Over the course of two days, the tech giants Apple and Google booted Parler from their app stores and then Amazon terminated their AWS web hosting. The end result is that three tech giants collectively throttled an alternative social media platform’s ability to distribute an app to smartphone users and then took it offline completely.

These mega-corporations do this by selectively applying their rules. The standard Amazon and Apple applied to Parler hasn’t been applied to Twitter which still has its multi-year AWS contract and App Store app.

“Parler has tried to find alternative companies to host it and they have fallen through. It has no other options,” the lawsuit states “Without AWS, Parler is finished as it has no way to get online. And a delay of granting this TRO [temporary restraining order] by even one day could also sound Parler’s death knell as President Trump and others move on to other platforms.”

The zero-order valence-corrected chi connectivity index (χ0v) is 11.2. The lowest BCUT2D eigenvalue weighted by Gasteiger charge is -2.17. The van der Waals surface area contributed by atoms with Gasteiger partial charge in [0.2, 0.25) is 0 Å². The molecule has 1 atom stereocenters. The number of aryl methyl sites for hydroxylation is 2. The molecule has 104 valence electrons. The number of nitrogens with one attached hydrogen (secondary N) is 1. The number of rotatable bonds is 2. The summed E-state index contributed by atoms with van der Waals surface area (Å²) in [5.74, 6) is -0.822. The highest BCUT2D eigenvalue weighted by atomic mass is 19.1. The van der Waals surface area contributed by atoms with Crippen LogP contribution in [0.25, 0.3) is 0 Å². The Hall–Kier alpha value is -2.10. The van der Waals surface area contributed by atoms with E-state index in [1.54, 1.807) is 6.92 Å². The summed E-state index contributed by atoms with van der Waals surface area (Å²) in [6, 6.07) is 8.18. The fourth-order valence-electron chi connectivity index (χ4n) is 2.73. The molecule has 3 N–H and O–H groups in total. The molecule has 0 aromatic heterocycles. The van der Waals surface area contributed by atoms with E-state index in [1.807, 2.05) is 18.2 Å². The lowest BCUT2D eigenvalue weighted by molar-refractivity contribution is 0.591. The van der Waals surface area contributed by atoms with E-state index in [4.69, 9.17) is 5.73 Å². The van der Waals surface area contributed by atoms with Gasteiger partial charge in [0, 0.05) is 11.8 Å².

In a statement on Parler’s lawsuit, an AWS spokesperson told Reclaim The Net:

“There is no merit to these claims. AWS provides technology and services to customers across the political spectrum, and we respect Parler’s right to determine for itself what content it will allow. However, it is clear that there is significant content on Parler that encourages and incites violence against others, and that Parler is unable or unwilling to promptly identify and remove this content, which is a violation of our terms of service. We made our concerns known to Parler over a number of weeks and during that time we saw a significant increase in this type of dangerous content, not a decrease, which led to our suspension of their services Sunday evening.”

Update – January 12, 2020: Added a statement from an AWS spokesperson.